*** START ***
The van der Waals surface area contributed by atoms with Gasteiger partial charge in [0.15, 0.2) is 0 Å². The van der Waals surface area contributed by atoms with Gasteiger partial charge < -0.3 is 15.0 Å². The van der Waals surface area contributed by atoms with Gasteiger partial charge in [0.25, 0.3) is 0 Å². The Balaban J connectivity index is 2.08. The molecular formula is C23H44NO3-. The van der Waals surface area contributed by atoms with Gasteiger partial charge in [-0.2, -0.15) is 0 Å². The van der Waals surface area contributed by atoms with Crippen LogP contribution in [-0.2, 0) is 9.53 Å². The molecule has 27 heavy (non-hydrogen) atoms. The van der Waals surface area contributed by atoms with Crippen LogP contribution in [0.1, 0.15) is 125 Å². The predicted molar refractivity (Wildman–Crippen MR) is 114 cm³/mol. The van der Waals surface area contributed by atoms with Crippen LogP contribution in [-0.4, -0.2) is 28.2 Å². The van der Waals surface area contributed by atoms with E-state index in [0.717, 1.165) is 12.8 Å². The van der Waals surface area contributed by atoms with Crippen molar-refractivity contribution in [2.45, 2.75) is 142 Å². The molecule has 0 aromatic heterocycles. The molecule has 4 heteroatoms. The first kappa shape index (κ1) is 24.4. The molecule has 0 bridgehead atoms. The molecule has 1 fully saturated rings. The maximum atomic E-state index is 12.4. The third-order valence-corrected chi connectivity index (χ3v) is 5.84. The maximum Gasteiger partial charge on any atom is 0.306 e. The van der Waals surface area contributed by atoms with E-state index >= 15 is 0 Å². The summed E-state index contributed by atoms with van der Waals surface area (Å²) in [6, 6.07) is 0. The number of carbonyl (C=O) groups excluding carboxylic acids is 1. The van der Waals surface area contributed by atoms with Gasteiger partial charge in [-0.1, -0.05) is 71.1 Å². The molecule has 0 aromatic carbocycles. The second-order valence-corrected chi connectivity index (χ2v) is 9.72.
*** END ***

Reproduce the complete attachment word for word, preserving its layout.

The van der Waals surface area contributed by atoms with Gasteiger partial charge in [0.15, 0.2) is 0 Å². The van der Waals surface area contributed by atoms with Gasteiger partial charge < -0.3 is 15.0 Å². The van der Waals surface area contributed by atoms with Gasteiger partial charge in [0.25, 0.3) is 0 Å². The Balaban J connectivity index is 2.08. The molecular formula is C23H44NO3-. The van der Waals surface area contributed by atoms with Gasteiger partial charge in [-0.2, -0.15) is 0 Å². The van der Waals surface area contributed by atoms with Crippen LogP contribution in [-0.2, 0) is 9.53 Å². The molecule has 27 heavy (non-hydrogen) atoms. The van der Waals surface area contributed by atoms with Crippen LogP contribution in [0.1, 0.15) is 125 Å². The predicted molar refractivity (Wildman–Crippen MR) is 114 cm³/mol. The van der Waals surface area contributed by atoms with Crippen LogP contribution in [-0.4, -0.2) is 28.2 Å². The van der Waals surface area contributed by atoms with E-state index in [0.717, 1.165) is 12.8 Å². The van der Waals surface area contributed by atoms with Crippen molar-refractivity contribution in [2.45, 2.75) is 142 Å². The molecule has 0 aromatic heterocycles. The molecule has 4 heteroatoms. The first kappa shape index (κ1) is 24.4. The molecule has 0 bridgehead atoms. The molecule has 1 fully saturated rings. The maximum atomic E-state index is 12.4. The third-order valence-corrected chi connectivity index (χ3v) is 5.84. The maximum Gasteiger partial charge on any atom is 0.306 e. The van der Waals surface area contributed by atoms with E-state index >= 15 is 0 Å². The summed E-state index contributed by atoms with van der Waals surface area (Å²) in [6, 6.07) is 0. The number of carbonyl (C=O) groups excluding carboxylic acids is 1. The van der Waals surface area contributed by atoms with Gasteiger partial charge in [-0.1, -0.05) is 71.1 Å². The molecule has 0 aromatic carbocycles. The second-order valence-corrected chi connectivity index (χ2v) is 9.72.